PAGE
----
One of the most complex personalities in the world of 17th-century art, Salvator Rosa was a painter, engraver, poet and actor. His work had a profound influence on generations of artists right through to the 19th century. He started painting in Naples under Francesco Fracanzano, then under Ribera and, lastly, under Aniello Falcone, specialising mainly in landscapes, battle scenes and genre works. He also made life sketches in oils, which was fairly unusual among his contemporaries.
In about 1635, he moved to Rome and shifted towards the style of the bamboccianti , from whom he soon withdrew, attracted as he was by the classicist teaching of Claude Lorrain and Nicolas Poussin.
After 1645, while still in Florence, Rosa created a new thematic repertoire linked to the exoteric world of philosophy and magic which, like the landscapes he had recently invented, also influenced the pre-Romantic and Romantic painting of the 18th and 19th centuries. The Witchcraft scenes are particularly evocative and were some of the most effective works in Rosa’s figurative painting. They were rooted in the artist’s Neapolitan cultural background and adapted to the reassessment of empiricism and experimental research of his day, in which the figure of the erudite-magician-philosopher was the only one that would be able to discover the secrets of Nature.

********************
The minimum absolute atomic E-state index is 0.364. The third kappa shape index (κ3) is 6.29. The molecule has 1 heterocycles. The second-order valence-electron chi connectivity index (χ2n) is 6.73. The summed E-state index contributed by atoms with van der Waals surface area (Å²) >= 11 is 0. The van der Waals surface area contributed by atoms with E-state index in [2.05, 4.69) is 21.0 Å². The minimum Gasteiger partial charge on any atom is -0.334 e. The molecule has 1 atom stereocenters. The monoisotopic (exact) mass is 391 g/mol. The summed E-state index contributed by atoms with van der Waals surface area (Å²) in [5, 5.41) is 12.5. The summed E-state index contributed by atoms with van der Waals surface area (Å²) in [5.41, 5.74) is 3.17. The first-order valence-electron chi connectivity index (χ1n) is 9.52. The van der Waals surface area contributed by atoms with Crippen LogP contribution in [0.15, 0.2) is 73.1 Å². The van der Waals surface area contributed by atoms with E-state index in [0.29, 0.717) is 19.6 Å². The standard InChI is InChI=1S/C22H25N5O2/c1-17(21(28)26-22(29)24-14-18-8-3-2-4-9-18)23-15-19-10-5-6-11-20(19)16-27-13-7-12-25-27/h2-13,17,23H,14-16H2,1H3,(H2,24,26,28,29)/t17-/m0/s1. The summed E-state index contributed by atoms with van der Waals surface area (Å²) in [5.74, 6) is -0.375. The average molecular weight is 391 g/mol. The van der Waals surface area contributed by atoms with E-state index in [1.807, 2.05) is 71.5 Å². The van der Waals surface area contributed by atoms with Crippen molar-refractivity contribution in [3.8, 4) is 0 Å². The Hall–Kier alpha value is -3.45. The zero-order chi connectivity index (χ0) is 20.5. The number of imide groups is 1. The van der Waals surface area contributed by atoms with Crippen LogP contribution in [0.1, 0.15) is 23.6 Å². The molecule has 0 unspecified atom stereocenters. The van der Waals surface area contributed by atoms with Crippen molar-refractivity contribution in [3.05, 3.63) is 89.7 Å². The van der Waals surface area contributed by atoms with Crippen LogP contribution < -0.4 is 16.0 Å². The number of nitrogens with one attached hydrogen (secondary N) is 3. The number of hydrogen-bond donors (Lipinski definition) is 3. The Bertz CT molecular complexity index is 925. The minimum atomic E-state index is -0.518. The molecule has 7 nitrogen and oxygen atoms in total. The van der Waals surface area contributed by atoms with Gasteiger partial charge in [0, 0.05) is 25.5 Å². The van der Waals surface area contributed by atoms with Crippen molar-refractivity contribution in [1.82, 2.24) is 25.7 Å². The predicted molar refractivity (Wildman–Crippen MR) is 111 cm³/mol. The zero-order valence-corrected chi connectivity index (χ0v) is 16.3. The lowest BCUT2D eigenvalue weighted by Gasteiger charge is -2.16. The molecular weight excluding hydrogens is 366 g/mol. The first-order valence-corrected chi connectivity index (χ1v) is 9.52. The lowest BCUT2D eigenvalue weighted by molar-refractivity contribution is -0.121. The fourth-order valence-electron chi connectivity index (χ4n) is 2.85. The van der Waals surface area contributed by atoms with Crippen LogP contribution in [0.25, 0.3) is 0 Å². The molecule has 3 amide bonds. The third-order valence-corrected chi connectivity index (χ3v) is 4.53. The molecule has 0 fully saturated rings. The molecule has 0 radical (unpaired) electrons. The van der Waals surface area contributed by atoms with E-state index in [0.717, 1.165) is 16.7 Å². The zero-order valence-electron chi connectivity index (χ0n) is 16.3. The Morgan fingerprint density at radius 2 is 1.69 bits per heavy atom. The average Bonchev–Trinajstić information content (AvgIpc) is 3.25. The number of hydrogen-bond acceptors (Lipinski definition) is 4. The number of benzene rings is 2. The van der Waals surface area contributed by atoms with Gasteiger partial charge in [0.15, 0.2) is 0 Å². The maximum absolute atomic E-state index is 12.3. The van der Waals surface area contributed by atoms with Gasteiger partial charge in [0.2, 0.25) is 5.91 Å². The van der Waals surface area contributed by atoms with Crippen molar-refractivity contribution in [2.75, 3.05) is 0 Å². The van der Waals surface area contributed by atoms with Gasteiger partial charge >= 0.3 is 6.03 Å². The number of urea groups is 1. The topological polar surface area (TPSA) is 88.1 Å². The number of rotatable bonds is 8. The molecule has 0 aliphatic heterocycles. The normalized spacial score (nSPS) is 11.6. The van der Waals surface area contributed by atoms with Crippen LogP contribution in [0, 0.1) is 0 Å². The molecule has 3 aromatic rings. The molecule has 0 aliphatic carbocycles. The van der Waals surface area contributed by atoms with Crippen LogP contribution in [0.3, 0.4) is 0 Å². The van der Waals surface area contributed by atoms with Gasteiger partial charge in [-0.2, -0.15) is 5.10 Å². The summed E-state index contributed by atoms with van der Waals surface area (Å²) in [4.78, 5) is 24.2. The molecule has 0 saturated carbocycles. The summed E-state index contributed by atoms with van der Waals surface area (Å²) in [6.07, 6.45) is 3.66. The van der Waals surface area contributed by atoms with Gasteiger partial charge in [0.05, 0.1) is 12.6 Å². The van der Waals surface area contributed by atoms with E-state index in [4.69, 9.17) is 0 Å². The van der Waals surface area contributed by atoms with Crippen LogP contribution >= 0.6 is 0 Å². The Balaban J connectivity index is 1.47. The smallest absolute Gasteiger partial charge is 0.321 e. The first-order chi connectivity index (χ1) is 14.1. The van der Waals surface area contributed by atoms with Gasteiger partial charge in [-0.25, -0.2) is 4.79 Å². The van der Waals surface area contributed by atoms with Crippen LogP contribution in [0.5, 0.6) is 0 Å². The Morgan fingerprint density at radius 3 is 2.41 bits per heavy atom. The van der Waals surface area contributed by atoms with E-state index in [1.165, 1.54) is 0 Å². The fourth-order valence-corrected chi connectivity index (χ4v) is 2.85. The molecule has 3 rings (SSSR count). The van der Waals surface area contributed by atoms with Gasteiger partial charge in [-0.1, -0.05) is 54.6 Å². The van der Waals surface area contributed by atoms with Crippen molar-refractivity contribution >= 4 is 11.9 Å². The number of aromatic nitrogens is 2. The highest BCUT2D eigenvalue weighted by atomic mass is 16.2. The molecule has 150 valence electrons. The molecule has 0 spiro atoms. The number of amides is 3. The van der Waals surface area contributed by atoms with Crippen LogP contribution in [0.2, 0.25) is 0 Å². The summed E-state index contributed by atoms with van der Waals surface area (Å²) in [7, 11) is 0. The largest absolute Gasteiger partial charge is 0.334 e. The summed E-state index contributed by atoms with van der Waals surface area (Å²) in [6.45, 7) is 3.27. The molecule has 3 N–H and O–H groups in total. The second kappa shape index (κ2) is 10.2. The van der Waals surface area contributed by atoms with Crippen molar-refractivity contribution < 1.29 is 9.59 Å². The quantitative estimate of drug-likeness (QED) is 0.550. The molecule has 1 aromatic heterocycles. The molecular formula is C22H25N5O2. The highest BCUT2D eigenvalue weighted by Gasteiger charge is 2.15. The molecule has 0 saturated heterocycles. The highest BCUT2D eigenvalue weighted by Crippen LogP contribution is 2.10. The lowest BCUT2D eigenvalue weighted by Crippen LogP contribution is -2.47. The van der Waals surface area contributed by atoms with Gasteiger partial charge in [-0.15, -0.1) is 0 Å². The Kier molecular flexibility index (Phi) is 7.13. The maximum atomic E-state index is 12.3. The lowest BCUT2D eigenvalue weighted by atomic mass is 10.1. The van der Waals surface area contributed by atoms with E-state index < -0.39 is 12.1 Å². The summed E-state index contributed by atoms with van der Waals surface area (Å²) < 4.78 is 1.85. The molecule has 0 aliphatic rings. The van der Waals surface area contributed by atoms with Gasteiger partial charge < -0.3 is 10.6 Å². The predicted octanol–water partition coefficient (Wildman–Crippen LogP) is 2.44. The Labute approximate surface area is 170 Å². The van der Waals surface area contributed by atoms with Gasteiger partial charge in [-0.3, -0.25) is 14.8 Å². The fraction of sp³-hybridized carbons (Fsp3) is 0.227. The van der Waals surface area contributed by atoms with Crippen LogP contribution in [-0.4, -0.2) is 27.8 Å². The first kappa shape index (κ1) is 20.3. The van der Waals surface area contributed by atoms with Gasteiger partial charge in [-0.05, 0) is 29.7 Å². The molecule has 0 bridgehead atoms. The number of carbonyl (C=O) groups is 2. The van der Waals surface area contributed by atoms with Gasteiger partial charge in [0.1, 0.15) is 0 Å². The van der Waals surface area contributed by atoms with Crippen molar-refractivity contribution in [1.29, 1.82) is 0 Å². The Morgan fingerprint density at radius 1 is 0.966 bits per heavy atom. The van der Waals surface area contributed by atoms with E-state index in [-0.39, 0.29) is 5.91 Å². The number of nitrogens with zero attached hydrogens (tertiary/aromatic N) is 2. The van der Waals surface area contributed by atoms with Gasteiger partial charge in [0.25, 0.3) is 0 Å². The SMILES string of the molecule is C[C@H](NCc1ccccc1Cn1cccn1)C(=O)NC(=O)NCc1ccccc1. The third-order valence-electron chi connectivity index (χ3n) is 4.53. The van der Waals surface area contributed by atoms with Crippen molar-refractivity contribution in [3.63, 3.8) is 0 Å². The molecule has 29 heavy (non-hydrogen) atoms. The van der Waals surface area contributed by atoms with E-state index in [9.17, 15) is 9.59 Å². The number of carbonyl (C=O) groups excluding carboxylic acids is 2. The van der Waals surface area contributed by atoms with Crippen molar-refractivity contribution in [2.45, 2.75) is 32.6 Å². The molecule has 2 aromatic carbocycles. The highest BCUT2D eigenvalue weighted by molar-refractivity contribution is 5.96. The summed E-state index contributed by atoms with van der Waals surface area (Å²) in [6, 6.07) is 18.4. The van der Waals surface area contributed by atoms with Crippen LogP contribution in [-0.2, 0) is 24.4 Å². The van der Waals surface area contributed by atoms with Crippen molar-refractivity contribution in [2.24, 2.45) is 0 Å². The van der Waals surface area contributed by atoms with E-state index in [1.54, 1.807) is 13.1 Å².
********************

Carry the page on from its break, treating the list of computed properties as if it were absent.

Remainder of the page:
In early 1649, the artist returned to Rome for good, and he reached his highest level of fame. His bizarre, unconventional personality induced him to refuse commissions on the basis of a conviction that artists should be free from conditioning by patrons. In this period, he made his works known through annual exhibitions in the capital and he had his inventions circulated in the form of engravings.